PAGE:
Friday, October 2, 2009


    I have a few things I've been working on in the past week that I'd like to share with you.

    Ever since I saw pictures Wiktor Kuc's restored hand drills I've been wanting to restore one of my own. I've found quite a few in local antique malls but they've generally been in very poor working shape. I found a small Japanese-made hand drill last year that I tuned up a bit and it worked surprisingly well but for small holes. Then, about three months ago, I found this Miller's Falls no. 2  that was actually in decent working shape but was in need of a new handle and paint job.
    After removing the handles (quite an ordeal) and the chuck I took the old paint off with a small sand blaster. I masked-off the gears and filled the lubrication holes with bits of paper. Then I sprayed on a few coats of primer. It sat in my car for a month or so until I recently got the gumption to spray on the gloss red and black. Now I just need to turn another handle on the lathe and find a suitable ferrule. I'm thinking about using either walnut or crab-apple for the handle. For the ferrule, I'm thinking about using a brass nut which I would turn on the lathe. This restoration would probably turn a collector's stomach, but I'm not a tool collector. I'm a tool user. And I likes me some purty tools!

    I finally got around to rearranging my hand saws a bit to accommodate my new dovetail saw. I really want to make a proper saw till like this one by Dave Anderson. I'm not sure if I want one with doors or not.

    The next big project for me is a six drawer dresser for Ryan. I've been working out the measurements in SketchUp and have been researching my joinery options. I went out yesterday and got to sift through my walnut that has been drying for over a year now. This is the first time I've dried my own lumber, so I'm not sure how this will go. I found more than enough boards for the dresser and laid them in the barn. Today I may run them through the planer on each face to expose the grain pattern so I can determine what boards I will use for each part of the dresser. There's a lot of advice out there for using grain pattern   in designing furniture but I've never really gotten to that point. Part of the reason is that, until now,  I haven't had my own lumber pile to sift through and ponder over. I did use a hand plane to check a few boards out of curiosity.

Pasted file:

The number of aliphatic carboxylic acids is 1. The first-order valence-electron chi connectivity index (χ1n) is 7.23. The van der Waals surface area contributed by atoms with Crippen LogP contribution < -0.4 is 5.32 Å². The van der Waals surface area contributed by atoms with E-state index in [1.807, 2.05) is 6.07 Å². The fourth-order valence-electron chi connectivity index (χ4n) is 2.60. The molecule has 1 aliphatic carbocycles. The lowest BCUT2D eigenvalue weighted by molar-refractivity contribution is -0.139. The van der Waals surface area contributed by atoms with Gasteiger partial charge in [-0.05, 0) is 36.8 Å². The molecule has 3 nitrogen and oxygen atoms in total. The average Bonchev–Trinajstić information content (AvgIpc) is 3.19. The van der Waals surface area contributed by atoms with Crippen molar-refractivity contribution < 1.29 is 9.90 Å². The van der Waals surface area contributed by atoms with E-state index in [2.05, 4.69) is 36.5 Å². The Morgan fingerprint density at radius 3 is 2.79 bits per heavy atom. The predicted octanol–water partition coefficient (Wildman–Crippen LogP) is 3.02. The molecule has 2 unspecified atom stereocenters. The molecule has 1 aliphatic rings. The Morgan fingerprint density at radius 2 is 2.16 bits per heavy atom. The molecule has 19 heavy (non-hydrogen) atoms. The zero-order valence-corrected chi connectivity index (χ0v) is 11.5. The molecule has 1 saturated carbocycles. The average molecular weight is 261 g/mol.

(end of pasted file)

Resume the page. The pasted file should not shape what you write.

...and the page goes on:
Before I mill any parts I'll probably cut some boards to rough length and stack and sticker them flat in the cottage to dry out a bit more to discourage additional warping. I don't have a moisture meter so I'll just hope they're dry enough. I do have a dehumidifier that I may put in the cottage to help out.

    The dresser project will be quite a challenge for me for a few reasons. This is going to be my first significant piece that I will have taken from rough cut lumber. It is also going to be made entirely from solid wood. Joinery is much different when solid wood is used when compared to using plywood. Speaking of joinery, while all of the dimensioning will be done with power tools I intend on using hand tools for much of the joints and final surfacing. So far I'm estimating I'll be cutting about fifty through dovetails, fifty half-blind dovetails, sixteen sliding dovetails, four bridle joints and twenty-four mortise and tenons. On second thought, I'll probably use my mortiser and tenoning jig for the M&T's. I do have to get this done someday, ya' know. The toughest part of all of this may be applying the finish. Definitely not my area. I gotta get it built first so I'll worry about it after that happens.
    I'm planning on updating you as I progress. This could be a very educational journey for us if you are interested in joining me. Feel free to leave any comments or advice. I could definitely use good advice and words of encouragement.
    Another "Thank You" to Kari Hultman, a.k.a. "The Village Carpenter" for these nice gifts I received on my front porch yesterday. I won them in her last reader contest. I got a copy of Roy Underhill's new book Working Wood with Wegde and Edge which has been a great read so far. "St. Roy" has a lot of valuable experience and rare wisdom to share. This is obvious in just the first  couple pages. Also delivered was scratch stock and a housing hand-made by Kari herself. There's a good possibility of using this somewhere on the dresser project.

    Well, them are the irons in my fire, along with preparations for a fire safety demonstration for 200 Cub Scouts in a week and another small sign job. And sign jobs = more tools!





JERM said...

I would recommend buying a moisture meter, even a cheap one. Wet wood will change quite a bit as it fully dries out.

Richard Magbanua said...

I agree. A moisture meter would definitely be a good investment. Maybe I'll start researching MM's and figure out which one would be ideal for me. Any suggestions?